Because of continuous low-level exposure to TCDD, we all have measurable amounts of TCDD in our bodies, referred to as a "background" level of TCDD. It is estimated that in North America, the average body burden of TCDD (the amount of TCDD contained within our bodies) is 3-7 parts per trillion (ppt), measured either in body fat or in blood lipids (Hays et al., 2003; Travis et al., 1991, ATSDR 1998).
In comparison, the average serum level of TCDD in a sample of Ranch Hand personnel (who handled and sprayed herbicides in Vietnam) was 49 ppt in 1987, many years after exposure had occurred. Because half the TCDD in our bodies is naturally eliminated every 7-12 years (TCDD's half-life), it was estimated that 2 to 4 half-lives had passed since the time of their exposure and that their serum TCDD levels around the time of exposure had probably been several hundred ppt (MMWR, 1988). Other Vietnam veterans who did not directly spray or handle herbicides in Vietnam had body burdens of TCDD that were no different than normal background levels, in the range of 2 to 4 ppt (Young et al., 2005). A serum TCDD study of US Army Vietnam veterans who served as ground troops concluded, " most US Army ground combat troops who did not handle or spray herbicides were not heavily exposed to TCDD in Vietnam " (CDC, 1988).
It is estimated that the maximum TCDD dose experienced by Ranch Hand veterans was only about one tenth of the maximum predicted dose of industrial workers (Akhtar et al., 2004). In a study of heavily exposed industrial workers (for whom evidence of associations between TCDD and cancer was observed), the average estimated serum level of TCDD at the end of exposure was 1589 ppt, with a maximum value of 210 054 ppt (Steenland et al., 2001). People who have serum TCDD levels greater than 12000 ppt develop a skin condition known as chloracne (Greene et al., 2003).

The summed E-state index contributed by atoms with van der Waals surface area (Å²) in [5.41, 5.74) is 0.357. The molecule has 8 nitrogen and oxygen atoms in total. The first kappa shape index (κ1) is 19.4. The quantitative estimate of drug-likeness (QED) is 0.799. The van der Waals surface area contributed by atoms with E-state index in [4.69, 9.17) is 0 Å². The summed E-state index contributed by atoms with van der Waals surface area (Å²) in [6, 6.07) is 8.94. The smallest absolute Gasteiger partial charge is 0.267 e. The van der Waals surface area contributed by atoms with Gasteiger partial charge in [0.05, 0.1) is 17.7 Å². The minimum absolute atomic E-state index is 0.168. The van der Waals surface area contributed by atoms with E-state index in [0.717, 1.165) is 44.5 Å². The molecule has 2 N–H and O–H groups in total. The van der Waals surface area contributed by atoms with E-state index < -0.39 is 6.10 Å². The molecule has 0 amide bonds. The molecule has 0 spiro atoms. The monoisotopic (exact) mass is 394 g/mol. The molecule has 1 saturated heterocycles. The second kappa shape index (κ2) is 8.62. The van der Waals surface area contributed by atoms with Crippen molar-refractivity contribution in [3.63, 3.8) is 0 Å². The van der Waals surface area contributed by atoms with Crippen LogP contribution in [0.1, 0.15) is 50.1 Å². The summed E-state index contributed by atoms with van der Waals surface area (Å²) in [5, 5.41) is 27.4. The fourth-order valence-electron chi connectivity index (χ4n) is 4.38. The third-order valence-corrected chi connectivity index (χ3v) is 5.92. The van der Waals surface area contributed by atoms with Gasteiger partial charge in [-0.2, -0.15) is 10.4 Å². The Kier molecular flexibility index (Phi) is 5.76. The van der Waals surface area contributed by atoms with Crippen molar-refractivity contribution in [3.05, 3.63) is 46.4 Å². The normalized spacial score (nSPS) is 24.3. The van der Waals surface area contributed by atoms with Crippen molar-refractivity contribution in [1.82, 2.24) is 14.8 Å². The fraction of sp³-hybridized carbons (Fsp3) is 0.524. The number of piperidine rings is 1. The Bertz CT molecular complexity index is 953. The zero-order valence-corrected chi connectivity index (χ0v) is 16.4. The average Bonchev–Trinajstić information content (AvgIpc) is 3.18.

We are all exposed to TCDD. It can be measured in our bodies. The risk of health effects associated with TCDD is entirely dependent on the degree of exposure, or dose (see "Under what circumstances might Agent Orange or its ingredients lead to health effects?" ).
Agent Orange was one of a number of different herbicide mixtures tested at CFB Gagetown June 14-16, 1966, and June 21-24, 1967 . Several of these mixtures, including Agent Orange, contained the herbicide 2,4,5-T, which was potentially contaminated with parts per million of TCDD (see " How much TCDD did Agent Orange and Agent Purple contain? " for discussion). During the tests, records indicate that helicopters sprayed the herbicide in an unused and remote area of the base, not in proximity to any residential or working areas, under strictly controlled conditions, and with little to no wind. The total area sprayed by various herbicides containing 2,4,5-T (eg. Agent Orange, Agent Purple, and others) was 126.5 acres in 1966 and 12.0 acres in 1967, for a total of 138.5 acres, or about 0.6 square kilometres. The total amount of all herbicides containing 2,4,5-T that were sprayed during the 1966 and 1967 tests was 883 kg, of which 338 kg was Agent Orange and 267 kg was Agent Purple ( AD 843989 Technical Memo 141, 1968; AD 842825 Technical Memo 145, 1968). On average, 1.6 grams of herbicides containing 2,4,5-T were sprayed per square meter.